Why would you avoid using this function?
Many programmers would pick their reasons to avoid using "switch" statements, depending on the context.
For instance, a project might have many "switch" statements with duplicated code to do something that would be solved with polymorphism.
The "switch", in this case, is being used to map HTTP methods with callables (except the "default"): you could map http methods to callables that could be replaced in runtime. Python programmers who follow the "pythonic philosophy" use dictionaries to do the same thing that "switch" statements do, but with the ability to change the map in runtime.
Is there a vulnerability in using the switch statement itself, or is it the $_SERVER variable that makes it vulnerable?
No, there aren't vulnerabilities in using "switch" by itself.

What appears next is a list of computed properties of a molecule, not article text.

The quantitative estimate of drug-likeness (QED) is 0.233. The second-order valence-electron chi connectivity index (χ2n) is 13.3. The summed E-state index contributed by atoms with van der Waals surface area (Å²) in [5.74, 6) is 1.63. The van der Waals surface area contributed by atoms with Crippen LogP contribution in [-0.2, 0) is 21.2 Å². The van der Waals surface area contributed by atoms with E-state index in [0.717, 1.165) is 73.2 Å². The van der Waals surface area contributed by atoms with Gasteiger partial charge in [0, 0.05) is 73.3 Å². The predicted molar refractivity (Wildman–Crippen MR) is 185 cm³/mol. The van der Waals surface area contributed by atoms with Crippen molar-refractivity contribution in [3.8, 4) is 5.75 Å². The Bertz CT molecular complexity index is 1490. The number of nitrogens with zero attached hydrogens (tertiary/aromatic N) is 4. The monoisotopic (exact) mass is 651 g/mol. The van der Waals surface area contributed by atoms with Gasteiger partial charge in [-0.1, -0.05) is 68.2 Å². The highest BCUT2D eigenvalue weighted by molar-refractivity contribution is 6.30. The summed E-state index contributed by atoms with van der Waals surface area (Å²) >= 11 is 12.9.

You should not thrust the values from $_SERVER because they're input from web clients (usually browsers). A simple "curl" script can send inaccurate or invalid data, such as the IP address, User-agent, the referer, etc. This is useful for web scraping (some websites are implemented to prevent naive scraping).
Check the "filter_input" function to filter values from global variables with input values ($_GET, $_POST, $_COOKIE, $_SERVER, $_ENV).
An answer in this post (Is $_SERVER['QUERY_STRING'] safe from XSS?) recommends the use of htmlentities to protect $_SERVER values. Is this sufficient?